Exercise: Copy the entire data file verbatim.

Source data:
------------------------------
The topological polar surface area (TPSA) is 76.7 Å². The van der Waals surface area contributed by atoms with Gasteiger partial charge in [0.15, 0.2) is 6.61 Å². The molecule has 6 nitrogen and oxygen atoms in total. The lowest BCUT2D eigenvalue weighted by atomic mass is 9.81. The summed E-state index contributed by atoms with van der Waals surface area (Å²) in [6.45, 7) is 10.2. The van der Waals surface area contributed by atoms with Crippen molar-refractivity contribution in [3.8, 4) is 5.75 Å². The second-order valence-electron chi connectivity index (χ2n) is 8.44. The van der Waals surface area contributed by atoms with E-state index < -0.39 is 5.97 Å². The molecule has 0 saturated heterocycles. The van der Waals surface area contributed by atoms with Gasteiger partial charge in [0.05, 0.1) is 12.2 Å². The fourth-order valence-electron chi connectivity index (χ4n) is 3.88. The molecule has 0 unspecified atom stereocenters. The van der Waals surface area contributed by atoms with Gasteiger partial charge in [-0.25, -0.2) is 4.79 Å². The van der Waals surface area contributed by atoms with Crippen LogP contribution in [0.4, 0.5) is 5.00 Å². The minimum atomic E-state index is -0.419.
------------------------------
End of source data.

The topological polar surface area (TPSA) is 76.7 Å². The van der Waals surface area contributed by atoms with Gasteiger partial charge in [0.15, 0.2) is 6.61 Å². The molecule has 6 nitrogen and oxygen atoms in total. The lowest BCUT2D eigenvalue weighted by atomic mass is 9.81. The summed E-state index contributed by atoms with van der Waals surface area (Å²) in [6.45, 7) is 10.2. The van der Waals surface area contributed by atoms with Crippen molar-refractivity contribution in [3.8, 4) is 5.75 Å². The second-order valence-electron chi connectivity index (χ2n) is 8.44. The van der Waals surface area contributed by atoms with E-state index < -0.39 is 5.97 Å². The molecule has 0 saturated heterocycles. The van der Waals surface area contributed by atoms with Gasteiger partial charge in [0.05, 0.1) is 12.2 Å². The fourth-order valence-electron chi connectivity index (χ4n) is 3.88. The molecule has 0 unspecified atom stereocenters. The van der Waals surface area contributed by atoms with Gasteiger partial charge in [-0.25, -0.2) is 4.79 Å². The van der Waals surface area contributed by atoms with Crippen LogP contribution in [0.4, 0.5) is 5.00 Å². The minimum atomic E-state index is -0.419.